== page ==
I grew up in a suburb of Tauranga where the Mongrel Mob and Black Power had pads across the road and around the corner from our house. A mere five-minute walk away, I had friends with swimming pools and boats. My primary school was a veritable melting pot of rich, poor and very poor. It was the 90s, and the new subdivisions that brought the onset of the middle-class had not yet reached the streets of Welcome Bay.
In a school with inequality this conspicuous, school trips would inevitably mean that kids were grouped into those who got to go, and those who were left behind. We’d see them as we returned, giddy from wherever we’d been; they’d be sitting in a classroom, happy to be at school on a day where schoolwork wasn’t expected. No matter how great the day had been, it always killed the buzz to walk past the kids who’d had to stay behind. For the most part the teachers directed us away from the classroom they were in; stealth tactics that shielded us from the stark reality that some kids have and some kids have not.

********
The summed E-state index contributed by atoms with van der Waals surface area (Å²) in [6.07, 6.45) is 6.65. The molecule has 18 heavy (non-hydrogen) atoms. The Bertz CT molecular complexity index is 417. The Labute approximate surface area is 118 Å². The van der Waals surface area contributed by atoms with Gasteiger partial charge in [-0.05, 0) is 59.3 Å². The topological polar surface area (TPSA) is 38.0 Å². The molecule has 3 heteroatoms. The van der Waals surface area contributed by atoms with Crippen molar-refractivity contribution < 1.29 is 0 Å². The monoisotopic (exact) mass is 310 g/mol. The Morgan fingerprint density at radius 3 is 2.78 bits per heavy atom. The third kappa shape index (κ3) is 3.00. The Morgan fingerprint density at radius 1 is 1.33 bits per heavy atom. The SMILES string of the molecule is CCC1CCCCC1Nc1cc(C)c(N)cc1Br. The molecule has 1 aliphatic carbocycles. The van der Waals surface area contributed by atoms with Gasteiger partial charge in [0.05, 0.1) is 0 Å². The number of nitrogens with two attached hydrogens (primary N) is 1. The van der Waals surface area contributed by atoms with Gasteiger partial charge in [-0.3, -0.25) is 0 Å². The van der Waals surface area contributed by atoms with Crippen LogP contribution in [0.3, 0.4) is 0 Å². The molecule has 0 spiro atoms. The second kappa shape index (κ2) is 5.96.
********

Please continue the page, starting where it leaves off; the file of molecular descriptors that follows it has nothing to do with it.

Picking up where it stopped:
At school I was blessed with two teachers who spurred me on during formative learning years of my life: Mr Brian Dey in Standard Four and Pā (Jack Te Moana) in Form Two Bilingual class. Their inspired teaching practices included field trips to the Elms Mission Station, Pukehinahina (site of the Battle of Gate Pā), Mission Cemetery, walks up Mauao, and over to Matakana Island to visit the school and stay at Opureora Marae. In the absence of any public art gallery or museum in Tauranga, these trips were invaluable for learning about the history of the area, and the success of these trips was due to one key factor: being there.